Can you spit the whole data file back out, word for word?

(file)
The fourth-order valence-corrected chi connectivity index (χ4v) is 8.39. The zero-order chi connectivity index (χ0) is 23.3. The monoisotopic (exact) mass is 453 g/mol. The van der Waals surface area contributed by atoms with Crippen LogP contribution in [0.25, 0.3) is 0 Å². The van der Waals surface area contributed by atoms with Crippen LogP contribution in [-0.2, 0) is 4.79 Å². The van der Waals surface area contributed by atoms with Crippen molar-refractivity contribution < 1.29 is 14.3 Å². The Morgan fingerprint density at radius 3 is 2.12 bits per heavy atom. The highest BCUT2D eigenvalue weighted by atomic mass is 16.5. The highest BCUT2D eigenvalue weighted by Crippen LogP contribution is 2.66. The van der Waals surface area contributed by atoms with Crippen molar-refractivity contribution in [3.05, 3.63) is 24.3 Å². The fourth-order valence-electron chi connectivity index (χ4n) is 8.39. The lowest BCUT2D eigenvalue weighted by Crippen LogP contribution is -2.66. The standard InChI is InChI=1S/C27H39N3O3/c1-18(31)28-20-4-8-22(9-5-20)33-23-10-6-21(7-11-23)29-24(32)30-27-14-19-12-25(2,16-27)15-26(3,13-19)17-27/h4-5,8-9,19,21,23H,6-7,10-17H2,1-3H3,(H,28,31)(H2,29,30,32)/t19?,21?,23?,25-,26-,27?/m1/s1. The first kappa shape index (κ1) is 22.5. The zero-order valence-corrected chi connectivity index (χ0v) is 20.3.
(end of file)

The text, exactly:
The fourth-order valence-corrected chi connectivity index (χ4v) is 8.39. The zero-order chi connectivity index (χ0) is 23.3. The monoisotopic (exact) mass is 453 g/mol. The van der Waals surface area contributed by atoms with Crippen LogP contribution in [0.25, 0.3) is 0 Å². The van der Waals surface area contributed by atoms with Crippen LogP contribution in [-0.2, 0) is 4.79 Å². The van der Waals surface area contributed by atoms with Crippen molar-refractivity contribution < 1.29 is 14.3 Å². The Morgan fingerprint density at radius 3 is 2.12 bits per heavy atom. The highest BCUT2D eigenvalue weighted by atomic mass is 16.5. The highest BCUT2D eigenvalue weighted by Crippen LogP contribution is 2.66. The van der Waals surface area contributed by atoms with Crippen molar-refractivity contribution in [3.05, 3.63) is 24.3 Å². The fourth-order valence-electron chi connectivity index (χ4n) is 8.39. The lowest BCUT2D eigenvalue weighted by Crippen LogP contribution is -2.66. The standard InChI is InChI=1S/C27H39N3O3/c1-18(31)28-20-4-8-22(9-5-20)33-23-10-6-21(7-11-23)29-24(32)30-27-14-19-12-25(2,16-27)15-26(3,13-19)17-27/h4-5,8-9,19,21,23H,6-7,10-17H2,1-3H3,(H,28,31)(H2,29,30,32)/t19?,21?,23?,25-,26-,27?/m1/s1. The first kappa shape index (κ1) is 22.5. The zero-order valence-corrected chi connectivity index (χ0v) is 20.3.